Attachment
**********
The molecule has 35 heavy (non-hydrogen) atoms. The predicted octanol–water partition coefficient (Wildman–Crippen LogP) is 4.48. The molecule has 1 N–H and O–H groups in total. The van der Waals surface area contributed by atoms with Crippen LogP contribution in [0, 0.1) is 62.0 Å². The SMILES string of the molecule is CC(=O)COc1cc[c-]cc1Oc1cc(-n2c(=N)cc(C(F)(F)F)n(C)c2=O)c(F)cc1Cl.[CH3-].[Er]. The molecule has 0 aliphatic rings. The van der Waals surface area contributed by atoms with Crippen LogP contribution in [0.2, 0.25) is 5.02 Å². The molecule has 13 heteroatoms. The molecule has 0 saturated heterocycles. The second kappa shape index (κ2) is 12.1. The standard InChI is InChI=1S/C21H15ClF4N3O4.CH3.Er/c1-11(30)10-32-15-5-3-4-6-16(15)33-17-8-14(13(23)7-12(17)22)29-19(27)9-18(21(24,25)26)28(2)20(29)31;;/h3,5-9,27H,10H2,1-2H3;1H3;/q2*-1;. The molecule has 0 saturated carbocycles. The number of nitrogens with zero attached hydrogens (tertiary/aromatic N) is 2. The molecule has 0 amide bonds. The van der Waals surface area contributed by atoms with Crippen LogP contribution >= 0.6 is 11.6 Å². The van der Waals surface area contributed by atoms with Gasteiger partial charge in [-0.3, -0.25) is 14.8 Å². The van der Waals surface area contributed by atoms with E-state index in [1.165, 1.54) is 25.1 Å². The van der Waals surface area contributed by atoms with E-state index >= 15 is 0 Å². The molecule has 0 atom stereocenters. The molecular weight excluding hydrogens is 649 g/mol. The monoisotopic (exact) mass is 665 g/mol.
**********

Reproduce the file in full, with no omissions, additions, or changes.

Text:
The molecule has 35 heavy (non-hydrogen) atoms. The predicted octanol–water partition coefficient (Wildman–Crippen LogP) is 4.48. The molecule has 1 N–H and O–H groups in total. The van der Waals surface area contributed by atoms with Crippen LogP contribution in [0, 0.1) is 62.0 Å². The SMILES string of the molecule is CC(=O)COc1cc[c-]cc1Oc1cc(-n2c(=N)cc(C(F)(F)F)n(C)c2=O)c(F)cc1Cl.[CH3-].[Er]. The molecule has 0 aliphatic rings. The van der Waals surface area contributed by atoms with Crippen LogP contribution in [0.2, 0.25) is 5.02 Å². The molecule has 13 heteroatoms. The molecule has 0 saturated heterocycles. The second kappa shape index (κ2) is 12.1. The standard InChI is InChI=1S/C21H15ClF4N3O4.CH3.Er/c1-11(30)10-32-15-5-3-4-6-16(15)33-17-8-14(13(23)7-12(17)22)29-19(27)9-18(21(24,25)26)28(2)20(29)31;;/h3,5-9,27H,10H2,1-2H3;1H3;/q2*-1;. The molecule has 0 saturated carbocycles. The number of nitrogens with zero attached hydrogens (tertiary/aromatic N) is 2. The molecule has 0 amide bonds. The van der Waals surface area contributed by atoms with Crippen LogP contribution >= 0.6 is 11.6 Å². The van der Waals surface area contributed by atoms with Gasteiger partial charge in [-0.3, -0.25) is 14.8 Å². The van der Waals surface area contributed by atoms with E-state index in [1.165, 1.54) is 25.1 Å². The van der Waals surface area contributed by atoms with E-state index >= 15 is 0 Å². The molecule has 0 atom stereocenters. The molecular weight excluding hydrogens is 649 g/mol. The monoisotopic (exact) mass is 665 g/mol.